Room: Exhibit Hall | Forum 9
Purpose: To study the imaging characteristics of a prototype prompt gamma camera consisting of two orthogonally oriented Compton imagers.
Methods: The prototype dual head Compton camera is composed of two orthogonal imagers placed 9 cm from the isocenter along the x and y axes with each detector containing two 25x25x10 mm CZT crystals arranged horizontally. This system was used to image both Co-60 and Cs-137 sources while the detectors were used either together or individually. The collected Compton scatter data was reconstructed using either back projection, the CORE reconstruction algorithm or the MLEM reconstruction algorithm. The resulting images were used to study the ability to accurately locate the source position and to determine the spatial resolution for the dual head Compton camera setup in combination with the image reconstruction techniques.
Results: In the dual head configuration, all of the reconstruction algorithms were able to reconstruct both single and multiple point sources. Using a single detector, the algorithms effectively reconstructed the single point source, but they all failed to reconstruct the multiple point sources data. For a single detector, the three reconstruction algorithms were able to locate the single source point within 16.5 mm for backprojection, 19.5 mm for CORE and 21.0 mm for MLEM. For the orthogonal setup, the location of the single point improved to 2.6 mm for backprojection, 3.6 mm for CORE and 3.8 for MLEM. For the dual head setup, all three algorithms distinguished between two Co-60 sources located 3.0 cm apart, but could not resolve identical sources closer together.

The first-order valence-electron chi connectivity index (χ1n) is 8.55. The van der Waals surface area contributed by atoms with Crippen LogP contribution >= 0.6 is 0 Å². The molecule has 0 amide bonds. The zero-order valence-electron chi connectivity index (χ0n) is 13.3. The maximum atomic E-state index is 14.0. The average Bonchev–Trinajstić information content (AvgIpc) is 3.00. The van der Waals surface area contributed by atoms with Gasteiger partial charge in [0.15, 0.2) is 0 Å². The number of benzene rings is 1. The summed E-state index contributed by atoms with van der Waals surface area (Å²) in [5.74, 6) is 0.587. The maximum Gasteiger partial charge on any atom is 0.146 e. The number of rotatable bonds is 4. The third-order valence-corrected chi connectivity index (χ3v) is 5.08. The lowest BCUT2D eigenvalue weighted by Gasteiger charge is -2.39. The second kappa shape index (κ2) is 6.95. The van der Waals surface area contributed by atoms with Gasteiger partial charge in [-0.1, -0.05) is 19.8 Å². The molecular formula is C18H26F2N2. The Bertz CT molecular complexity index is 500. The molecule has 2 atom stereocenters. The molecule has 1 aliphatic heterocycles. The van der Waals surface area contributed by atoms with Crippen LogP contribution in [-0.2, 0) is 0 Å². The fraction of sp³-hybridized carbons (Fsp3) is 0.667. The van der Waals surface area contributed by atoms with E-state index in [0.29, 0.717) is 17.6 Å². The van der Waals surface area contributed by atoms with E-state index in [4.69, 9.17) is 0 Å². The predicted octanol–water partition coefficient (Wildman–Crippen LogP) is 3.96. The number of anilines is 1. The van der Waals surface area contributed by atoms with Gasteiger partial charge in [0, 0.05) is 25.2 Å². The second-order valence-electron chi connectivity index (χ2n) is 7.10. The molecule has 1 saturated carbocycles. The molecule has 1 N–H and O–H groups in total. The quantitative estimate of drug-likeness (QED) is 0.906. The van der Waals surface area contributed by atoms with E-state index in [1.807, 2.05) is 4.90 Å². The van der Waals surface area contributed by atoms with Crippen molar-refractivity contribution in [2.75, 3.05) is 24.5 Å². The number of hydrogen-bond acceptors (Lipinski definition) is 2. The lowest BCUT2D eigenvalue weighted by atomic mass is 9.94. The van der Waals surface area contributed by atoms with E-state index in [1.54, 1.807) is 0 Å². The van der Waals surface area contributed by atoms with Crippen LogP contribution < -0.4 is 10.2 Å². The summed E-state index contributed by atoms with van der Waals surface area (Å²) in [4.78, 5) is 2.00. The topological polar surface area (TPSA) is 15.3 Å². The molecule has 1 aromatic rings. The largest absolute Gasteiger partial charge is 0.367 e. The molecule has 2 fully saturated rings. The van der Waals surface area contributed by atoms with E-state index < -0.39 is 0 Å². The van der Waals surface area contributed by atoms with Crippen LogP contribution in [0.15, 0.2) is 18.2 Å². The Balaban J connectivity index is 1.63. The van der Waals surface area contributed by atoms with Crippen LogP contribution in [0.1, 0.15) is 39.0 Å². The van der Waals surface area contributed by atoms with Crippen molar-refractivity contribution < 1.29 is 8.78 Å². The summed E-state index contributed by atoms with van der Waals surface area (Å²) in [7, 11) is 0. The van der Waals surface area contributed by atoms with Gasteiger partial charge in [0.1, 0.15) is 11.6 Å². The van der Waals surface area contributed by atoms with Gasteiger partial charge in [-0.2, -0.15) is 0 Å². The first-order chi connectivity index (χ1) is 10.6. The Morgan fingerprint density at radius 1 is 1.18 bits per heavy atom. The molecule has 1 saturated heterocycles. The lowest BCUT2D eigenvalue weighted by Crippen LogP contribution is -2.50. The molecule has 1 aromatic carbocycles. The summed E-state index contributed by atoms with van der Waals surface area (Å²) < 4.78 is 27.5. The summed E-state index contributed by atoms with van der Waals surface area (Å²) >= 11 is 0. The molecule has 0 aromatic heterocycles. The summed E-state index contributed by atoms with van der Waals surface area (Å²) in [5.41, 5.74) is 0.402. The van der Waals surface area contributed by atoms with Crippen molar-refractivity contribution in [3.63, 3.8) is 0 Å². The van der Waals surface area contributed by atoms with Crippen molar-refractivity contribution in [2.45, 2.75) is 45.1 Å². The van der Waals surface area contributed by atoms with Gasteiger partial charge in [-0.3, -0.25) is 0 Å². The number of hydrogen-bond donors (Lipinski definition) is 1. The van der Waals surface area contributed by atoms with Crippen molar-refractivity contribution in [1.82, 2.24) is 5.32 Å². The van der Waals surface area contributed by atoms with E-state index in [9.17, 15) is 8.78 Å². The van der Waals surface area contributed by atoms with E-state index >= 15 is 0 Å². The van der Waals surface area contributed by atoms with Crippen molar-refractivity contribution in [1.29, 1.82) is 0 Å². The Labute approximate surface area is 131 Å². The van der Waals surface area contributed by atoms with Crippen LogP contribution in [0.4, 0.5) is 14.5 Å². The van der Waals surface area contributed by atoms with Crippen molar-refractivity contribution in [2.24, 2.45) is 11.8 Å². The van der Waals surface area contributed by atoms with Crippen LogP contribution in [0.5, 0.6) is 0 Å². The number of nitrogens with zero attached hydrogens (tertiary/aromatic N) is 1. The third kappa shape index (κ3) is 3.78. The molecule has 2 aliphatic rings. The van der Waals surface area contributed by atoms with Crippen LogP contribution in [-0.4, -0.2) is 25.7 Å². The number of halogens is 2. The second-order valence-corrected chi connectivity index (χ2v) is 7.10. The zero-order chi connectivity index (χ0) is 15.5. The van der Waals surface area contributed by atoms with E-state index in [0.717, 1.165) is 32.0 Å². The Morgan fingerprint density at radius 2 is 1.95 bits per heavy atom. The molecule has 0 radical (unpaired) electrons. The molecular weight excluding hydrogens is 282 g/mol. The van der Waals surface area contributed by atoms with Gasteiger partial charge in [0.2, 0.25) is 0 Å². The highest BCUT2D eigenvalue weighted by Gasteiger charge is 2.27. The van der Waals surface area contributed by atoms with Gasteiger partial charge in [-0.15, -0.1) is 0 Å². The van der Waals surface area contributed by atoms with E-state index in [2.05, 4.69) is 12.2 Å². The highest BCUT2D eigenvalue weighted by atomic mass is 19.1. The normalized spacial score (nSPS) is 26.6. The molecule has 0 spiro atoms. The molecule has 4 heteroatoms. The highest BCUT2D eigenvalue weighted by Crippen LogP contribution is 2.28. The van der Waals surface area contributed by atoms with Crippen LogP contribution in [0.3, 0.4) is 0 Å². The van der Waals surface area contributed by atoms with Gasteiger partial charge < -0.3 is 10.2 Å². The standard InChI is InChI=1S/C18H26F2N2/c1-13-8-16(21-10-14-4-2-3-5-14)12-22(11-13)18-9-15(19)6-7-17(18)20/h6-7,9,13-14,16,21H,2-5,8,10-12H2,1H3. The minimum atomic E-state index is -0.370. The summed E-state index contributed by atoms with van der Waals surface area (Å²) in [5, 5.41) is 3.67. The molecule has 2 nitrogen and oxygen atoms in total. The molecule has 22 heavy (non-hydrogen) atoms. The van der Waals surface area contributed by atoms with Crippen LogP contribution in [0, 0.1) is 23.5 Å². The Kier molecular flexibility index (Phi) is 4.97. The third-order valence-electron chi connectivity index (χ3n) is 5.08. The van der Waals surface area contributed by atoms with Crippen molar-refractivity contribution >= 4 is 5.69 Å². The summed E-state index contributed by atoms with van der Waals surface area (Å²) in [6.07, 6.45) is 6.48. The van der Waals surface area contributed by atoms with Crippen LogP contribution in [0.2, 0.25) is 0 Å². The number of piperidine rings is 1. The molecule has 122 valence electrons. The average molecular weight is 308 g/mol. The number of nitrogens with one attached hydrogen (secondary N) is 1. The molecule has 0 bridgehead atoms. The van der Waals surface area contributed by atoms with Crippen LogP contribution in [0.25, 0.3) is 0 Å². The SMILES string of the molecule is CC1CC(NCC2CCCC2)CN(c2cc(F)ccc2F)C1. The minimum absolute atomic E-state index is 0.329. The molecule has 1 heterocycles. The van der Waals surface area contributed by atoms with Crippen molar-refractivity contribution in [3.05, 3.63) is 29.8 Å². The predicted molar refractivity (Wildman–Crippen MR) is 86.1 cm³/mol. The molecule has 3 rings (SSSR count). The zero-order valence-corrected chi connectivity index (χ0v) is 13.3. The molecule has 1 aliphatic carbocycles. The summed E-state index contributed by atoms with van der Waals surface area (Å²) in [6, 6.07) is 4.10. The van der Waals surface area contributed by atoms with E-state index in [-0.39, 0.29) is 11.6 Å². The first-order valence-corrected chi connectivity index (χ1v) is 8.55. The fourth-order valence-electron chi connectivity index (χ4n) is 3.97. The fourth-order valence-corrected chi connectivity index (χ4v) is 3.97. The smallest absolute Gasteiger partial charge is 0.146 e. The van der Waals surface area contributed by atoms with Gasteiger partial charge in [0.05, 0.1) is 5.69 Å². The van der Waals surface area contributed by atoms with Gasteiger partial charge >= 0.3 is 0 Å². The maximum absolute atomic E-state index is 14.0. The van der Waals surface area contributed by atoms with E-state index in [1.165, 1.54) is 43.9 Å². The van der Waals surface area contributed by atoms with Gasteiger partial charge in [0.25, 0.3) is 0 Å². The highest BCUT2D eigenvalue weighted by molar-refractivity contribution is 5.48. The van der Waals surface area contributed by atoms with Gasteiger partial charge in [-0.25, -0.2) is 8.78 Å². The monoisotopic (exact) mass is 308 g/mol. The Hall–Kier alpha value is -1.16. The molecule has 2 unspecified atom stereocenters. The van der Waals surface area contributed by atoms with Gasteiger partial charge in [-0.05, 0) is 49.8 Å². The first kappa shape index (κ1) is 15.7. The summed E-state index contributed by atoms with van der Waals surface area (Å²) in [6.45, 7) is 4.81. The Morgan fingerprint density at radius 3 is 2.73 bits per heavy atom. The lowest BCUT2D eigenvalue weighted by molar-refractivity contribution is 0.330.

Conclusion: This work has shown that the dual head, orthogonal Compton camera configuration greatly improves 3D imaging over a single planer detector. The three reconstruction algorithms exhibited similar spatial resolution capability and, surprisingly, the backprojection algorithm most closely identified the actual point source location.